Theft Demand Centers Exploring Flea Markets Hayes Blackwood 2003
Theft Demand Centers: Exploring Flea Markets
Read Hayes and Robert Blackwood
Theft demand centers (TDCs) help create a demand for stolen or other illicit goods, while enabling thieves and fraudsters. TDCs include pawnshops, flea markets, boot sales, the Internet, local shops and other fences. Retailers, law enforcement investigators and criminologists have identified flea markets as a prime TDC. This exploratory study involved a series of probes of almost 100 active flea markets across North America to observe and record some flea market dynamics. Research questions included the prevalence, condition, retail and wholesale pricing, and possible sources, of a personal grooming product known to be a high-loss item. The product was spotted in 33% of the visited markets, and was typically priced about 35% below average retail store pricing (a level reported to be below the wholesale price retailers pay for the product suggesting illicit sources). Many flea market booth operators had no problem buying likely stolen goods, and were not concerned about purchasing items that had retailer specific stickers affixed, or had apparently been tampered with.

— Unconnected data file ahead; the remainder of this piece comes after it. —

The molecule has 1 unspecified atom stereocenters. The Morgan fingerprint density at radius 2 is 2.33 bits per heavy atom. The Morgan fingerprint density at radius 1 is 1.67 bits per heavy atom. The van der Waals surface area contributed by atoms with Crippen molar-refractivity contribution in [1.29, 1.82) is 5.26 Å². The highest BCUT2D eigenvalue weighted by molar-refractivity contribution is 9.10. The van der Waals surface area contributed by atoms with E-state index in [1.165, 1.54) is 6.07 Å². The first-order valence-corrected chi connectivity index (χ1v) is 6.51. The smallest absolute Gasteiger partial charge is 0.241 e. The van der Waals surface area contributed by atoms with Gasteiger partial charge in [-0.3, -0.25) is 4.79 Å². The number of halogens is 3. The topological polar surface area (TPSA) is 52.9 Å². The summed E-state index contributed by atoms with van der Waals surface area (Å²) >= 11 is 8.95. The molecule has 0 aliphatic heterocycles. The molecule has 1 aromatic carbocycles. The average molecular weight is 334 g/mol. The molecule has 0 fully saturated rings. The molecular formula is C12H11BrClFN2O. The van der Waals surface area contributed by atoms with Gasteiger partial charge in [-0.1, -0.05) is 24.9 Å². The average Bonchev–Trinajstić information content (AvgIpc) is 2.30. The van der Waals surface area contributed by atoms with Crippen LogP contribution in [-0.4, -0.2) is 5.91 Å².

Keywords: hot products, fence, theft demand centers, black market, flea markets